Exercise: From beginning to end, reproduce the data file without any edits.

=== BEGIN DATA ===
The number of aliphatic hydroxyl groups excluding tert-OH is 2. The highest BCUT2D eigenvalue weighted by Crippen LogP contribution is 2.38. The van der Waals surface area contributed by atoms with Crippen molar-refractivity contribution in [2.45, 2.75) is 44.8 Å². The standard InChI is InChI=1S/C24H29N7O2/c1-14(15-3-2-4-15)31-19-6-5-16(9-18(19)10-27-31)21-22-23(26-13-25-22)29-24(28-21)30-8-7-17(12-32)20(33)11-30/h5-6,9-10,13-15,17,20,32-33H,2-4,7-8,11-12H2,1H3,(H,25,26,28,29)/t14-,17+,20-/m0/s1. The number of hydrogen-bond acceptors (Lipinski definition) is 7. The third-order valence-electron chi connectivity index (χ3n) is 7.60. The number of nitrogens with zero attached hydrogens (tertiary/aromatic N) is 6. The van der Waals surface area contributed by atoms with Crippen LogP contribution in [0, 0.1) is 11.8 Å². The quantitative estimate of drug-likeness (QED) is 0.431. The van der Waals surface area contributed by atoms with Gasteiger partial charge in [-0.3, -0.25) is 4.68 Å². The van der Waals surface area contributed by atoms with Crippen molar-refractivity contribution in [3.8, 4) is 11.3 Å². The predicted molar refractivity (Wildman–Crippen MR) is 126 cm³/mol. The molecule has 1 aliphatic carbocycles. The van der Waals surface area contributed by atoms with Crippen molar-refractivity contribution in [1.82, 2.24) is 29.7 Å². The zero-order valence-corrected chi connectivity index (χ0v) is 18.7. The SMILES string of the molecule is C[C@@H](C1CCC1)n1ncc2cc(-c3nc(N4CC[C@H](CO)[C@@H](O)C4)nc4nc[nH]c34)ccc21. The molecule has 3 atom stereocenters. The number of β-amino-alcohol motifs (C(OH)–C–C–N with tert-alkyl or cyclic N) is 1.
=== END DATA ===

The number of aliphatic hydroxyl groups excluding tert-OH is 2. The highest BCUT2D eigenvalue weighted by Crippen LogP contribution is 2.38. The van der Waals surface area contributed by atoms with Crippen molar-refractivity contribution in [2.45, 2.75) is 44.8 Å². The standard InChI is InChI=1S/C24H29N7O2/c1-14(15-3-2-4-15)31-19-6-5-16(9-18(19)10-27-31)21-22-23(26-13-25-22)29-24(28-21)30-8-7-17(12-32)20(33)11-30/h5-6,9-10,13-15,17,20,32-33H,2-4,7-8,11-12H2,1H3,(H,25,26,28,29)/t14-,17+,20-/m0/s1. The number of hydrogen-bond acceptors (Lipinski definition) is 7. The third-order valence-electron chi connectivity index (χ3n) is 7.60. The number of nitrogens with zero attached hydrogens (tertiary/aromatic N) is 6. The van der Waals surface area contributed by atoms with Crippen LogP contribution in [0, 0.1) is 11.8 Å². The quantitative estimate of drug-likeness (QED) is 0.431. The van der Waals surface area contributed by atoms with Gasteiger partial charge in [-0.3, -0.25) is 4.68 Å². The van der Waals surface area contributed by atoms with Crippen molar-refractivity contribution in [3.8, 4) is 11.3 Å². The predicted molar refractivity (Wildman–Crippen MR) is 126 cm³/mol. The molecule has 1 aliphatic carbocycles. The van der Waals surface area contributed by atoms with Crippen molar-refractivity contribution in [1.82, 2.24) is 29.7 Å². The zero-order valence-corrected chi connectivity index (χ0v) is 18.7. The SMILES string of the molecule is C[C@@H](C1CCC1)n1ncc2cc(-c3nc(N4CC[C@H](CO)[C@@H](O)C4)nc4nc[nH]c34)ccc21. The molecule has 3 atom stereocenters. The number of β-amino-alcohol motifs (C(OH)–C–C–N with tert-alkyl or cyclic N) is 1.